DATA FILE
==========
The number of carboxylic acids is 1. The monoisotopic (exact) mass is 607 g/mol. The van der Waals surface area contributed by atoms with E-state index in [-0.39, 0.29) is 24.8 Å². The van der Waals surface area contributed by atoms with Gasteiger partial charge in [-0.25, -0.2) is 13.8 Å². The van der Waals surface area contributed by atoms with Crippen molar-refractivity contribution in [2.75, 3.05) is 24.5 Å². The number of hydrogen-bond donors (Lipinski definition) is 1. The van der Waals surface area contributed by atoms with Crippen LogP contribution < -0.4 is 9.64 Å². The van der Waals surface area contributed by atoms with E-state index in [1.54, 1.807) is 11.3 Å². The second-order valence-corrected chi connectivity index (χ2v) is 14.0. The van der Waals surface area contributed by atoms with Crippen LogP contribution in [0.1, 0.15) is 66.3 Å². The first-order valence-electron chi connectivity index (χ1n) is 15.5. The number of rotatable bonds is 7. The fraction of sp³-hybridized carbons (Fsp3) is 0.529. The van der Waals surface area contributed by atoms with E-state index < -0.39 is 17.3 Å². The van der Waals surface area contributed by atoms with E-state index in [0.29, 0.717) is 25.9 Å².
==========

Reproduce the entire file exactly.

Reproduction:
The number of carboxylic acids is 1. The monoisotopic (exact) mass is 607 g/mol. The van der Waals surface area contributed by atoms with E-state index in [-0.39, 0.29) is 24.8 Å². The van der Waals surface area contributed by atoms with Gasteiger partial charge in [-0.25, -0.2) is 13.8 Å². The van der Waals surface area contributed by atoms with Crippen molar-refractivity contribution in [2.75, 3.05) is 24.5 Å². The number of hydrogen-bond donors (Lipinski definition) is 1. The van der Waals surface area contributed by atoms with Crippen LogP contribution < -0.4 is 9.64 Å². The van der Waals surface area contributed by atoms with E-state index in [1.54, 1.807) is 11.3 Å². The second-order valence-corrected chi connectivity index (χ2v) is 14.0. The van der Waals surface area contributed by atoms with Crippen LogP contribution in [0.1, 0.15) is 66.3 Å². The first-order valence-electron chi connectivity index (χ1n) is 15.5. The number of rotatable bonds is 7. The fraction of sp³-hybridized carbons (Fsp3) is 0.529. The van der Waals surface area contributed by atoms with E-state index < -0.39 is 17.3 Å². The van der Waals surface area contributed by atoms with E-state index in [0.29, 0.717) is 25.9 Å².